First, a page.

2020 UDK Blurb: “It was a down year in 2019 for Will Fuller, who was hampered by multiple hamstring strains coming off 2018 ACL surgery in his knee. As I discussed in last year’s Ultimate Draft Kit, Will Fuller was a player who made me nervous given the fact that he was recovering from his ACL surgery and was also a player who had previously been plagued by hamstring injuries. However, 2020 could very well be the season we see Fuller puts it all together. Fuller does carry greater risk than other players given his history of multiple hamstring strains, but he’ll be in his second season removed from ACL surgery, and research indicates players perform at a higher level in year two post-operatively. There is some risk with Will Fuller given the hamstring injuries, but compared to last year Fuller has a much better chance of staying on the field in 2020.”
Analysis: The “injury-prone” narrative let a WR1 on a point per game basis fall all the way to round 6 or 7 in redraft and best-ball formats. Yes, Will Fuller came with risk in 2020, and he’ll come with risk again in 2021 given his injury history, but failure to look at this player’s overall profile and bake in the risk-to-reward ratio let Fuller slip in 2020 drafts….but here’s the thing. The risk with Will Fuller was already baked into his average draft position. How many years can you take a potential WR1 in the 6th or 7th round of a draft? Almost never. Will Fuller spent time rehabbing with a different strength and conditioning coach, changed his running posture, and worked with a different nutritionist in his second season removed from ACL surgery, yet fantasy managers didn’t want to buy into a potential bounce back for a player who was stepping into a WR1 role sans DeAndre Hopkins with one of the best quarterbacks in football in Deshaun Watson. Understanding relative risk is important in this example, as Fuller could have easily strained his hamstring in Week 1 and proved all the doubters right, but for a 7th round pick, there was essentially zero risk with this player given that the investment was minor. Had Fuller been going in the first three rounds, he would have been an easy fade given injury risk.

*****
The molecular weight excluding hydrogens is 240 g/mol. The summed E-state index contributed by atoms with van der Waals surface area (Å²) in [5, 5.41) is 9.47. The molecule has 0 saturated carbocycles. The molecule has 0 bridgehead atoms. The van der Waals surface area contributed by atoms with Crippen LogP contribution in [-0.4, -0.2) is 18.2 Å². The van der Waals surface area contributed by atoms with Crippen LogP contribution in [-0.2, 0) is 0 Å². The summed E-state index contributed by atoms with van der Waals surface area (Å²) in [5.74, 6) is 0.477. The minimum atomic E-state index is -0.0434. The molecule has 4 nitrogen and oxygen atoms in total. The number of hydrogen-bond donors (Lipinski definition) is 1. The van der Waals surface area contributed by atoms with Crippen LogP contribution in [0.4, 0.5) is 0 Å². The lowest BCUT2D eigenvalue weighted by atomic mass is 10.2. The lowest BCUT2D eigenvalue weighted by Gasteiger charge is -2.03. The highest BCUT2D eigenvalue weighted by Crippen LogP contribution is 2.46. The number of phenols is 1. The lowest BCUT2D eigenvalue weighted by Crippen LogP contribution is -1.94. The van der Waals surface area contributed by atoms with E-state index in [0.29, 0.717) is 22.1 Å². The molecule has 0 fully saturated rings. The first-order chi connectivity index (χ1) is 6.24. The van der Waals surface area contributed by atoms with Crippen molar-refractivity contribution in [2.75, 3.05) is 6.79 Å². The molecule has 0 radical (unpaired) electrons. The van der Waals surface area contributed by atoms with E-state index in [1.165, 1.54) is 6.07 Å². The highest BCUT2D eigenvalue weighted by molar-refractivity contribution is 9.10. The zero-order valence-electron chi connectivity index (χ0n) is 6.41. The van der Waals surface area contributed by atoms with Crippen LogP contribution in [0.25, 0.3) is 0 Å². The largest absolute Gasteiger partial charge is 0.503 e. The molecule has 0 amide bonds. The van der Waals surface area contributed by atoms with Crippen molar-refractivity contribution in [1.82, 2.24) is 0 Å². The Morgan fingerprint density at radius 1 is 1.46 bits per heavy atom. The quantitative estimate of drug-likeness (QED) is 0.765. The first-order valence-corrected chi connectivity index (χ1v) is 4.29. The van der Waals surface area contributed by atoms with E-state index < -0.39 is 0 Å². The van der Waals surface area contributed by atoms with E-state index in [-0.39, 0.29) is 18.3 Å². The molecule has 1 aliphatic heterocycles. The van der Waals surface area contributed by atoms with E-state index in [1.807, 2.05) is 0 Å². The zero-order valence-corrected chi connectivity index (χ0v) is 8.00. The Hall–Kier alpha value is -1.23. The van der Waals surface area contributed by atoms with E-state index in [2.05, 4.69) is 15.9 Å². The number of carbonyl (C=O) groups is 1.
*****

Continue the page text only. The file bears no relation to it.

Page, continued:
2020 UDK Blurb: “Engram’s 2019 came to a premature ending after he suffered a Lisfranc sprain. After spending 6 weeks attempting to rehab the sprain, he underwent surgery in late December with foot specialist, Dr. Robert Anderson. Given that Engram’s foot surgery took place in December, fantasy owners should expect a slow start to 2020. Most research supports that a minimum of 6 months is needed for the athlete to get back on the field, so Engram should be ready for Week 1, but don’t expect Engram to be back to his pre-injury level of play. Up to 70% of athletes experience pain upon returning to the field, suggesting this could be a management issue for the first month or so of the season.”
Analysis: Evan Engram‘s outlook in 2020, especially early in the season was relatively straightforward. It was difficult to envision a scenario where Engram got off to a strong start given the abundance of data in the research regarding Lisfranc injuries in NFL players. Engram’s 2020 season started as follows over the first six weeks: TE37, TE14, TE35, TE17, TE11, TE27. Through the first six weeks of the season, Engram was essentially unusable for fantasy football. Granted, there were many moving factors here with Engram – a new coaching staff, an unproven QB in Daniel Jones, and a Covid offseason, so we can’t necessarily point to the injury as the lone factor for his slow start. Still, there always seemed to be more downside with Engram entering 2020, and fortunately, we were on the right side of this one.